“I never stop to talk to others when I’m out walking for exercise,” he remarked after we’d already been talking for more than fifteen minutes. We had converged on a water fountain at the base of a large water tower dominating Hilltop Road in our neighborhood. My wife Bobbi and I often make that our destination for an evening walk. We had just finished taking turns for a long drink before heading back to our home. A smiling stranger arrived for the same purpose, and his congenial, inquisitive nature got the better of him.

So we stood and talked. Cordial greetings became an engaging exchange about family, house purchases, community history, and a sense of awe or gratitude at how things work out in life. He was seasoned with a few more years, but active physically and mentally. I noticed how much I was enjoying his company even if it extended our planned time for the walk. Bobbi seemed to feel the same, and said so afterwards. Several times we started to pull away and head off in our different directions, and then some new point of contact or overlapping interest was discovered. Finally, after a half hour of delightful conversation, we happened to figure out that he was the uncle of a neighbor who had recently moved from across the street. It added another whole layer to our enthusiasm for the moment we shared at a water fountain.

By that point he knew my profession as a Presbyterian pastor. We also knew he was rooted in the Jewish faith. He reached his hand out to my elbow and held it as he said, “In Yiddish we have a word, bashert, that means ‘it was meant to be.’ I think our time here, our random intersection at the water fountain, is bashert. I am so glad I walked this way tonight and I met you both.” He knew of our impending move to FL and that we would not have any more chance encounters at the water tower. But the cheerful, hearty half-hour was enough. It was bashert. We bid farewell fondly, as if conferring a blessing upon each other.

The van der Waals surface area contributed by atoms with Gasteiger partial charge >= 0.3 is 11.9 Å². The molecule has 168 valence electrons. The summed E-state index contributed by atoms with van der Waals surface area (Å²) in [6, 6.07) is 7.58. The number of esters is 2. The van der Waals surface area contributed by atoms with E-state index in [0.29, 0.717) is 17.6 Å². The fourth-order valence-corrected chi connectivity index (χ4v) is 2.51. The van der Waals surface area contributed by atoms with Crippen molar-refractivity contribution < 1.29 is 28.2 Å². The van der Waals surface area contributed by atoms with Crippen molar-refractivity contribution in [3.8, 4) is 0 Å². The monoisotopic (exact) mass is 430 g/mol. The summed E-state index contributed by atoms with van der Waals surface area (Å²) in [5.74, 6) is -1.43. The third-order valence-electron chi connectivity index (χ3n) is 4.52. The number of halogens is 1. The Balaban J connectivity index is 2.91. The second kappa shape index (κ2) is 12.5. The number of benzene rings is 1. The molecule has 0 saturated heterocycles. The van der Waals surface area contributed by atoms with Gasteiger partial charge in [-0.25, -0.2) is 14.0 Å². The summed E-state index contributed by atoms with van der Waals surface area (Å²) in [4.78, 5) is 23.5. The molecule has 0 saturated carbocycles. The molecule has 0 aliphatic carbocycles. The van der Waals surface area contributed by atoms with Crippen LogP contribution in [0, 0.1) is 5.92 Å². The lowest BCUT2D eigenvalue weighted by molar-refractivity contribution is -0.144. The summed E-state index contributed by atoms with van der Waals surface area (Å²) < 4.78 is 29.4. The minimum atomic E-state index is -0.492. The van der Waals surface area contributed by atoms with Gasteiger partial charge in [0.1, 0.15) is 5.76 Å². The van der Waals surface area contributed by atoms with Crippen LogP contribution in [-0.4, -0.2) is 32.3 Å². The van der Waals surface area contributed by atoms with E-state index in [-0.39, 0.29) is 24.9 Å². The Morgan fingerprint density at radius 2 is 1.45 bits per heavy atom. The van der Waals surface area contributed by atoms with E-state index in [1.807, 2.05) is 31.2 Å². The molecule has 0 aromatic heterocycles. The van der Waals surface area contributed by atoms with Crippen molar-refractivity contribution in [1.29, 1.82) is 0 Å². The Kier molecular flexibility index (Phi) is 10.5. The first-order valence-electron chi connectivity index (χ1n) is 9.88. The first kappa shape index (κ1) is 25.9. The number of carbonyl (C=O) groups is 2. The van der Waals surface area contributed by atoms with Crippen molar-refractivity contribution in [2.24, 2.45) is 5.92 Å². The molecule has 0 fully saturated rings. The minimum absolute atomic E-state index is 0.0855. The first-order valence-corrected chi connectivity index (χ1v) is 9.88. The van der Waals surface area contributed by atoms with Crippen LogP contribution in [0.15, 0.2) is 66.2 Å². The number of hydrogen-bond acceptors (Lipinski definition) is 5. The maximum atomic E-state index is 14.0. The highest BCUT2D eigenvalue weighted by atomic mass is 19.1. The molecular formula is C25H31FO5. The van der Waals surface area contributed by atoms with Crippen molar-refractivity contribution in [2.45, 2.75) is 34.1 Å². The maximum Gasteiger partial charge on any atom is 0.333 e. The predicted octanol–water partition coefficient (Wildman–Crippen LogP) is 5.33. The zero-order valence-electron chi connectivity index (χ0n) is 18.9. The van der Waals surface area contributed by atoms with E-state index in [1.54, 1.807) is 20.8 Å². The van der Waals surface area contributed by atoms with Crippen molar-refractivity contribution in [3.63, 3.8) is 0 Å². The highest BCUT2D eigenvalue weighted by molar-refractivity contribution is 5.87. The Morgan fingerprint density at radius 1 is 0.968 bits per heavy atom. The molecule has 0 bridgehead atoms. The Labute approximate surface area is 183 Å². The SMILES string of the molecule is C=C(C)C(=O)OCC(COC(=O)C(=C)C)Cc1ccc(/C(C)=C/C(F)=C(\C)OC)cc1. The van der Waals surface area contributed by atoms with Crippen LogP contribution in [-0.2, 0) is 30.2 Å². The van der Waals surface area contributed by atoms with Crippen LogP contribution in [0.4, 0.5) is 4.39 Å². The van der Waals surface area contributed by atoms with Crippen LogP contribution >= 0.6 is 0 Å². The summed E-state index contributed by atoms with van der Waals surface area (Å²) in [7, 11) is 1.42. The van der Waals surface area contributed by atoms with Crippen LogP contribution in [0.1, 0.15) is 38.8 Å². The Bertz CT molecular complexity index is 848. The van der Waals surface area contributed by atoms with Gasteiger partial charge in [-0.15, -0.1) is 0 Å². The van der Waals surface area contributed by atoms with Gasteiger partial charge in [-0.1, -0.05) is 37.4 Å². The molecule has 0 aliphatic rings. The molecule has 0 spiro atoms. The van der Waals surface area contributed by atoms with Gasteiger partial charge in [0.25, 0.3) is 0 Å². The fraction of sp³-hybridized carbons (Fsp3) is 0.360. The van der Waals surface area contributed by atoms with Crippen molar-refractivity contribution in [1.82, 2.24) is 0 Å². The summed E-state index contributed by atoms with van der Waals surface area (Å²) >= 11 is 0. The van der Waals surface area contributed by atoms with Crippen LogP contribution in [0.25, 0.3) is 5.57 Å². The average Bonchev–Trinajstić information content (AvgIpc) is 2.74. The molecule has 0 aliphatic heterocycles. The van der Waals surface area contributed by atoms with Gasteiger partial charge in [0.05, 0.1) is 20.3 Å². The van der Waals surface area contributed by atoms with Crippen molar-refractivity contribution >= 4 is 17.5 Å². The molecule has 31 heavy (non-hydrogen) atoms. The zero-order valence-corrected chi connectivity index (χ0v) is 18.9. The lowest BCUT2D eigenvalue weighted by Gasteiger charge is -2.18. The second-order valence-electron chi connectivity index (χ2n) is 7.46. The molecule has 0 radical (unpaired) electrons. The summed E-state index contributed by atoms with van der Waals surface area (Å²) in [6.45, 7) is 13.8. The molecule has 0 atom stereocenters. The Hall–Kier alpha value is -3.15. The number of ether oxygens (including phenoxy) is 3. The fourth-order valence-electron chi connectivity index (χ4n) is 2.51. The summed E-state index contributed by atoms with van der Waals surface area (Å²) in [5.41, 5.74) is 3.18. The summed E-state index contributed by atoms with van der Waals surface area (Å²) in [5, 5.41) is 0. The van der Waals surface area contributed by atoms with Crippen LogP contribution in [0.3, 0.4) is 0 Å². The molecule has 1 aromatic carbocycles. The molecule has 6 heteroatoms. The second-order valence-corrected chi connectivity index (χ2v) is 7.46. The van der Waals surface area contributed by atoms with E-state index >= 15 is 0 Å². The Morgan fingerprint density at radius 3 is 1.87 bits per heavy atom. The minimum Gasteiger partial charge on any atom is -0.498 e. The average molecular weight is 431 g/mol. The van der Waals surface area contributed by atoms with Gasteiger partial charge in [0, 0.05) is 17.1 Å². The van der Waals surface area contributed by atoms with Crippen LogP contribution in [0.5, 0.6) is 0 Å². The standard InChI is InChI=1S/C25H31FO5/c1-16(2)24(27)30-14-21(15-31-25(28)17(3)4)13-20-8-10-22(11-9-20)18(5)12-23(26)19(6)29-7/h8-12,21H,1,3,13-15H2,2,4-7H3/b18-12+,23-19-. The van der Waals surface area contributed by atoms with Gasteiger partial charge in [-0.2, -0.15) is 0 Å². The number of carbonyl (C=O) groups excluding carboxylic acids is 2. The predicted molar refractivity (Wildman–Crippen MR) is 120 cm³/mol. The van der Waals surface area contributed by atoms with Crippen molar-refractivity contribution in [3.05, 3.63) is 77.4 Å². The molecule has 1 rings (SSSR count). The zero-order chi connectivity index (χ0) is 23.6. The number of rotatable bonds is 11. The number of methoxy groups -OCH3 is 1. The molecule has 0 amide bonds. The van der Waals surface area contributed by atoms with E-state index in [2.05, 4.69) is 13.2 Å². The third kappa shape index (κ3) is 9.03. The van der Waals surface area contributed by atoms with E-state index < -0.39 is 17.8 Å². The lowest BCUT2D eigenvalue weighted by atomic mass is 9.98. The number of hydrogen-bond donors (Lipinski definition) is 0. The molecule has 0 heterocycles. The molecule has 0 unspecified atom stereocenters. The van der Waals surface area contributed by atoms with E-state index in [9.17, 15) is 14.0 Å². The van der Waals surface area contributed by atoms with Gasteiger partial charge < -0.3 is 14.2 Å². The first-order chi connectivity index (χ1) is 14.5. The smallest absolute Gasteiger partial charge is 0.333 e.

Just a few minutes later, on our return walk, his niece (our former neighbor whom we had not seen for several months!) drove by and stopped to greet us. We were thrilled to report that we had just enjoyed meeting her uncle. How wonderful to sense the meant-to-be encounters and opportunities that God sets before us. Yet I wonder how many of them I have missed because I was in a hurry, or because I don’t stop to talk when I’m walking for exercise, or because I just don’t notice someone smiling or grimacing with pain. Let’s stay alert to the opportunities to bless one another in the daily walk of life!

One anothering

My occasional ventures into blogging at this site will intend to enhance our “one anothering” in the spirit of Jesus who said:

34 I give you a new commandment, that you love one another. Just as I have loved you, you also should love one another. 35 By this everyone will know that you are my disciples, if you have love for one another.”      John 13:34-35 NRSV

The Biblical Greek word for the reciprocal pronoun “one another” is allelous, so that works as the title for this blog-site.  In one of my favorite chapters (Romans 12), Paul declares that we are “one body in Christ, and individually we are members of one another.”  Then he proceeds to several imperatives:

  • Love one another with mutual affection.
  • Outdo one another in showing honor.
  • Live in harmony with one another.

This kind of allelous living is my prayer, my starting point for reflection, and a focus for pastoral leadership.  I also welcome your insights and experiences.  After all, one anothering is reciprocal!